Next. I’ll have a beer.
Puzzled buzzing from the throng, before someone pipes up, nervously: “The third thing you are going to do as our generous and magnificent leader is have a beer?”
“No, the next thing I want is for someone to get me a beer. Now.” I nod at my empty schooner, “All this jawing is leaving me a trifle parched.”
A rugby maul ensues, as each member of the growing throng battle for the privilege of getting me another quiet. Meanwhile, I'll sit patiently, gazing contemplatively into the middle distance, or possibly at the footy, until the lucky winner brings back a frosty top and places it reverentially before me. I take a dainty sip. Then a huge slug, before belching loudly and continuing on.
Where was I? Oh yes, three.
Affordable housing for everyone. Four, universal, free dental care. Five: free uni.
Then let's tax big corporations, become a republic, recognise Indigenous people in our Constitution, introduce proportional voting in the lower house and then go down the road for a couple.
At this, the large assembly will start to finish their drinks, gather together their belongings, look towards the exit and begin to shuffle away.
I’ll wave my arms at them.
“No, you fools! Not now. That’s another part of the plan. This nation repairing business is thirsty work and it will be smoko by then!”
I’ll shake my head, regain my composure and carry on explicating my brilliant strategy.
Next thing, put a multiplier limit on the difference between the top and bottom pays for big companies and introduce a German-style system of compulsory employee representation on company boards.
Then, abolish private schools. Nah. On second thought, don't abolish them. Just stop giving them any government money. They can buy their third international runway and a summer camp in Monte Carlo with their own money, not ours.
Whereafter I’ll bring in a Swiss-style citizen-initiated referenda system; make self-preparing your income tax return voluntary, as it is the UK; introduce a Robin Hood tax, release all immigration detainees and open up our borders.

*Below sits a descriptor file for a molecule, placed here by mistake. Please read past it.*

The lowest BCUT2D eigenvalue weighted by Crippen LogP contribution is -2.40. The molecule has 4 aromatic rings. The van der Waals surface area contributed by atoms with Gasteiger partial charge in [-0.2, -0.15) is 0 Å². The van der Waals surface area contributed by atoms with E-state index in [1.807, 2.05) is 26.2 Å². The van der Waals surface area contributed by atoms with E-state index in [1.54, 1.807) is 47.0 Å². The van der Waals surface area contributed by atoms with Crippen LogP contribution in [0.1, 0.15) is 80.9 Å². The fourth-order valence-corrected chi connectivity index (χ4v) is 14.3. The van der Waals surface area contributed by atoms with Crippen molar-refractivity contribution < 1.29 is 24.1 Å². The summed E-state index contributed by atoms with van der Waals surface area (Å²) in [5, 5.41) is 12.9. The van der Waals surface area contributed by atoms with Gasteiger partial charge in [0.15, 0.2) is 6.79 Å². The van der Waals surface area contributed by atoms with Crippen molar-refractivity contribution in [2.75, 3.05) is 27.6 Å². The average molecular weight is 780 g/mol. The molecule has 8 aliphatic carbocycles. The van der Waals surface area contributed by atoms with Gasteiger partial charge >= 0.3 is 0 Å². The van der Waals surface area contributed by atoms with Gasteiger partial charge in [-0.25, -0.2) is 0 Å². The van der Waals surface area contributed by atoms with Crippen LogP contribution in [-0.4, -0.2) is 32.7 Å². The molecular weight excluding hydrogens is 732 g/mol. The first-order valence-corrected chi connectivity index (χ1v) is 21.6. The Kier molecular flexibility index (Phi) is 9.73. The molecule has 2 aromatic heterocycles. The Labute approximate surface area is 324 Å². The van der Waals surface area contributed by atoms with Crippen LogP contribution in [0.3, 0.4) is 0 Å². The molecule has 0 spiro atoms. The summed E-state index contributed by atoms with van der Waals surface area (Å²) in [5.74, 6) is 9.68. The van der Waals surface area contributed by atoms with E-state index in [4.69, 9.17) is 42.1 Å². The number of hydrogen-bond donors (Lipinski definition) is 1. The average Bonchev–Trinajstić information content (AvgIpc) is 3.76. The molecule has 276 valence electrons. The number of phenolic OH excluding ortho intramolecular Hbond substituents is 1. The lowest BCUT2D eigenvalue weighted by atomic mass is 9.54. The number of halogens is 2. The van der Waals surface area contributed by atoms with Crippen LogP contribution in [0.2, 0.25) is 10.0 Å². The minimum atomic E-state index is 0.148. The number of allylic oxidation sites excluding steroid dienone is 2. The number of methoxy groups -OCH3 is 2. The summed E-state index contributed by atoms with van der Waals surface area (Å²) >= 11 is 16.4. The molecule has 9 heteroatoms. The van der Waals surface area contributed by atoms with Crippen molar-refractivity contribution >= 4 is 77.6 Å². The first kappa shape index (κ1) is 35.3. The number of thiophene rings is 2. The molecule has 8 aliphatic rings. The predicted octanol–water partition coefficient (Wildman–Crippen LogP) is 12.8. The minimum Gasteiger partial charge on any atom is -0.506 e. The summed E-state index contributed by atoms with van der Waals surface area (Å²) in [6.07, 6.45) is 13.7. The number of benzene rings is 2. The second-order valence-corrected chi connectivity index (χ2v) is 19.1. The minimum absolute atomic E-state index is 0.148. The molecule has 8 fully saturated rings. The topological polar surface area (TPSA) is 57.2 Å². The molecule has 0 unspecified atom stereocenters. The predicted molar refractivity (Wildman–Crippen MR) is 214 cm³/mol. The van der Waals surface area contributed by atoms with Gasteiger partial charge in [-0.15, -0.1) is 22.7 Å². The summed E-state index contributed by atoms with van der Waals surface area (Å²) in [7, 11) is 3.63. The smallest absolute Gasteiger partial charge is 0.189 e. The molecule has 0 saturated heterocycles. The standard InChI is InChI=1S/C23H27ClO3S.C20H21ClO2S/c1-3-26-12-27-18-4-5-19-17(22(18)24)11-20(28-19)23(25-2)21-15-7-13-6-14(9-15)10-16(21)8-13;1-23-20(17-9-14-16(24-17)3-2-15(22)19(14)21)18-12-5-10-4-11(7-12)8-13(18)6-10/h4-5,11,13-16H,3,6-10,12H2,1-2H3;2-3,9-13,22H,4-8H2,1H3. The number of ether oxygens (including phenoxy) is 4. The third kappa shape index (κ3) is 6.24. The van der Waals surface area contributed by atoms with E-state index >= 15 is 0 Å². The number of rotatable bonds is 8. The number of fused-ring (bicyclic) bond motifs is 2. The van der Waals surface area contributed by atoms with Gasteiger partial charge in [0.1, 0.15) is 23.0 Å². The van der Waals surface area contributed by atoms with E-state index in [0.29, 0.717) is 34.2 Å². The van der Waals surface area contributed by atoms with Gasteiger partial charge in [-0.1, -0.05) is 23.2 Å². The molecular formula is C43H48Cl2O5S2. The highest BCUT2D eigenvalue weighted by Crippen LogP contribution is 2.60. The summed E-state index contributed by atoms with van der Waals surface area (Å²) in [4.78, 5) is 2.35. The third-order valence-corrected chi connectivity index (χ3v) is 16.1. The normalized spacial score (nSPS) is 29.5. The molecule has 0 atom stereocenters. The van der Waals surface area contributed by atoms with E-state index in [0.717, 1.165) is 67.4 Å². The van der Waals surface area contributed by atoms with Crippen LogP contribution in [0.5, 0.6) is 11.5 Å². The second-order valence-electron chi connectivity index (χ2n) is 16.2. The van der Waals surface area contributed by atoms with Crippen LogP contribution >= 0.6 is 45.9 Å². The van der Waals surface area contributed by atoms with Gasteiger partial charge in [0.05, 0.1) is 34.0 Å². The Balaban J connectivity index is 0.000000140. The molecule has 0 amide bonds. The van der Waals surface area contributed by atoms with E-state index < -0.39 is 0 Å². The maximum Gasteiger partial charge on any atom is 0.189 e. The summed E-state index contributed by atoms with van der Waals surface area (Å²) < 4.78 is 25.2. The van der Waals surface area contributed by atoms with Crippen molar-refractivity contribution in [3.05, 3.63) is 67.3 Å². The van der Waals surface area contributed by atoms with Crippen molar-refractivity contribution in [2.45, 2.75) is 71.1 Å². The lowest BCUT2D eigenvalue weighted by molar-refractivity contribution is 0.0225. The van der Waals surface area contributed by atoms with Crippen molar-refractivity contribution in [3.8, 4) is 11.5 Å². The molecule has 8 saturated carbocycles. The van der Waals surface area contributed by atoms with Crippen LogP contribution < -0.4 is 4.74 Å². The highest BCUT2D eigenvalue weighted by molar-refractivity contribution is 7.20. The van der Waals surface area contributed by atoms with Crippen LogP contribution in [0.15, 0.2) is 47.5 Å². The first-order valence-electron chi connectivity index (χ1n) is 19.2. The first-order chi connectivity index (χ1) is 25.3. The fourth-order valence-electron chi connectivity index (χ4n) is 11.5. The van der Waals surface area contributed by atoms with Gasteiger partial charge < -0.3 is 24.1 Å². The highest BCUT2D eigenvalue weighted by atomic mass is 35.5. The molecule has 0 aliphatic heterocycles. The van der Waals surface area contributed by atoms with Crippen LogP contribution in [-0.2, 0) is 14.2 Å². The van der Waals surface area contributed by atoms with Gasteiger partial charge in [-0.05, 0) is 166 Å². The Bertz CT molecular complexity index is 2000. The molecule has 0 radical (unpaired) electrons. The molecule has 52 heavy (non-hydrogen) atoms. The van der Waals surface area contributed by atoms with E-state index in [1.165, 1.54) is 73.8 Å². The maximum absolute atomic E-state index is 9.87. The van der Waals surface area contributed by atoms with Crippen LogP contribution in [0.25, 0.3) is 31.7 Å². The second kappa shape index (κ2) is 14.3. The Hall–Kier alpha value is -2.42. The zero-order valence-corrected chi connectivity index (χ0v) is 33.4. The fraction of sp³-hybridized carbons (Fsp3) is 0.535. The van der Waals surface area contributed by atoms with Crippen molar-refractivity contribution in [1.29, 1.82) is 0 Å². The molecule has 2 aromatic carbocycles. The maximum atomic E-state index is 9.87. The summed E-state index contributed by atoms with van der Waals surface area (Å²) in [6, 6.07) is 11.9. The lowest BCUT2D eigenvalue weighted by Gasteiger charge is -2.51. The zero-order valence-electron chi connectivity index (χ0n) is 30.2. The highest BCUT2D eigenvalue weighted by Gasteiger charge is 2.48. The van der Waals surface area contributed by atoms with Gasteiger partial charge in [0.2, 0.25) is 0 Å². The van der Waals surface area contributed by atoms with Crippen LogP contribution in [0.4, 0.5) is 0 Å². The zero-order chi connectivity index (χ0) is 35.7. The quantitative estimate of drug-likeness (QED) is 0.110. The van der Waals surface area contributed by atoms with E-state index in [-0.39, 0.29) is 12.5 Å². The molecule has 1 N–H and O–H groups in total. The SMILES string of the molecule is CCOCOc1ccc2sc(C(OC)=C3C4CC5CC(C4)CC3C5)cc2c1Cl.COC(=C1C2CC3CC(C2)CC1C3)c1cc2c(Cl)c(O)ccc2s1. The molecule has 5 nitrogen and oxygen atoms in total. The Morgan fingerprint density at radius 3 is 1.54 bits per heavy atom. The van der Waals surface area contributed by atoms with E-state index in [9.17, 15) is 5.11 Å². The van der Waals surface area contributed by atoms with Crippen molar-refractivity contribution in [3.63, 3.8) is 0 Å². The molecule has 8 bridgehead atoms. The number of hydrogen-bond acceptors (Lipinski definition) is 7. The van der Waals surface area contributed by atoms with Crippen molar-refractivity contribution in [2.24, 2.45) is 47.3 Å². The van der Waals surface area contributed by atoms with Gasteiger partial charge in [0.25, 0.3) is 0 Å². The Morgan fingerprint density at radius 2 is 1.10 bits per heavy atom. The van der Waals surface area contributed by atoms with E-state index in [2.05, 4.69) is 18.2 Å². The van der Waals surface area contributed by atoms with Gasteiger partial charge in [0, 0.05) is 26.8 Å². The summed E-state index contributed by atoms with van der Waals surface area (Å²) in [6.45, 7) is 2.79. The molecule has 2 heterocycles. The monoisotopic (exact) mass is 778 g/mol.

Cheers will erupt throughout the vast array and someone will then usually bring me a double Jamesons and dry, with a twist of lime. I’ll thank them. Smack my lips. Smile widely and plough on, my tone abruptly turning grim, my countenance darkening.
Not all my necessary changes will be popular with everyone. For instance, I expect my regulation that all men must wear cowbells in public places so they can't sneak up on the unwary in dark alleys and other dimly lit spots may be controversial amongst certain genders.
As may be my proposal to exclude all men from any elected position in our democracy for the next 100 years. Let's face it, us dicks have had a pretty good shake and we’ve been piss-poor.
“Is there more?” the crowd will cry.
“You can bet your arse there’s more sweeping reforms,” I’ll slur.
Comprehensive free medical care for all, so those private medical insurance leeches can go back to grubbing under whatever rotten log they crawled out from.
We'll get rid of all the American bases. Take back Pine Gap. Rip up Anzus and AUKUS and declare our complete independence from all colonial overlords, present and past, from now into perpetuity.
And I’ll bring home Assange.
As cheers erupt all around, I will then almost miss hearing my phone beep. I’ll check it. Then I will stand up, knock back the whiskey dregs, slip my clogs back on, and grab my wallet and keys.
To all the suddenly hushed and bewildered faces, I’ll explain:
“That’s the wife. I’m late for dinner. Even mighty and benevolent rulers have much mightier powers to answer to,” I’ll say, before heading off.